Also holding out against the return-to-office movement is Airbnb Inc., which has said its roughly 6,000 employees can work from anywhere with regular meet-ups structured around product releases. Software company Twilio Inc. has no office-return rules for its 6,400 employees — about 60% of its workforce is in locations where the firm historically hasn’t had offices, Chief Executive Officer Jeff Lawson said in a March interview. Autodesk Inc., Dropbox Inc., Okta Inc. and Gitlab Inc. are other tech employers without mandatory office attendance.

“At a time when many companies are requiring employees to return to the office a certain number of days per week, Autodesk will stay the course and has no plans for corporate return-to-office mandates for hybrid and remote-based employees, Rebecca Pearce, chief people officer at Autodesk,” which had 13,7000 employees as of January, wrote in a blog post.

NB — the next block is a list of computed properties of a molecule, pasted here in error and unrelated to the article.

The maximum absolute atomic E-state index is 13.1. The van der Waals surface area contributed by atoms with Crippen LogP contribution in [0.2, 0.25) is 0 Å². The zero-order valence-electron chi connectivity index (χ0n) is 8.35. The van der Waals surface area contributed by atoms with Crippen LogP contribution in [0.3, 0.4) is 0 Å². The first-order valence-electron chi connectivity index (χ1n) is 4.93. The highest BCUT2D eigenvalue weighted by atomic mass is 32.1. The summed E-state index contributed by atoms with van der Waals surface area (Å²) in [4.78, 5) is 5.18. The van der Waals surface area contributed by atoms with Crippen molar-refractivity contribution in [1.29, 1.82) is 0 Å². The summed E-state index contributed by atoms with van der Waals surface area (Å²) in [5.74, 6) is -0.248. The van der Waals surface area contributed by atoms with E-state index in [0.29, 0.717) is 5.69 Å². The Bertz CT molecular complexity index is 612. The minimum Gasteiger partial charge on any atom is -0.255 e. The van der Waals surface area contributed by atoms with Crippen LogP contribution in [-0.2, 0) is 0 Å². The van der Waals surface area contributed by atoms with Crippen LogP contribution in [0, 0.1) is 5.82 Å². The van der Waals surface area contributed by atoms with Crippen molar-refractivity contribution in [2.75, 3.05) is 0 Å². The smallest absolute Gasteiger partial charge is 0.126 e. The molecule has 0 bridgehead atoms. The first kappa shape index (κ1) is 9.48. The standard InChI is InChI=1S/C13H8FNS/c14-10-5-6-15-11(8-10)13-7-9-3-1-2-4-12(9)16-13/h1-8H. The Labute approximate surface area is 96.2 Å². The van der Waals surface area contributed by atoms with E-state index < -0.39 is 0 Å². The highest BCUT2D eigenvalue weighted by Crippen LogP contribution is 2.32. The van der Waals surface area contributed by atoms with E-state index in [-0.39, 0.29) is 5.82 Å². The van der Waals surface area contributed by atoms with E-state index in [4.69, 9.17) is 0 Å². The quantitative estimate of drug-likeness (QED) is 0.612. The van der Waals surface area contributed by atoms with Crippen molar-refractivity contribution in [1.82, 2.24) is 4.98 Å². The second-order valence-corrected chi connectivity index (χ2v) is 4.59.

Encouraging stuff! Just because your company is remote doesn’t mean it can’t nurture a robust, meaningful and positive culture — it just requires you to deploy different tools and tactics than the ones used in office situations, along with an added layer of consideration for digital communications etiquette and burnout. No matter the work situation in your organization — remote, hybrid, or in-office — it’s incumbent upon you as a communicator to share what the expectations are, transparently and in a way that helps to boost company culture to make your company a place people want to work for and remain with for the long term.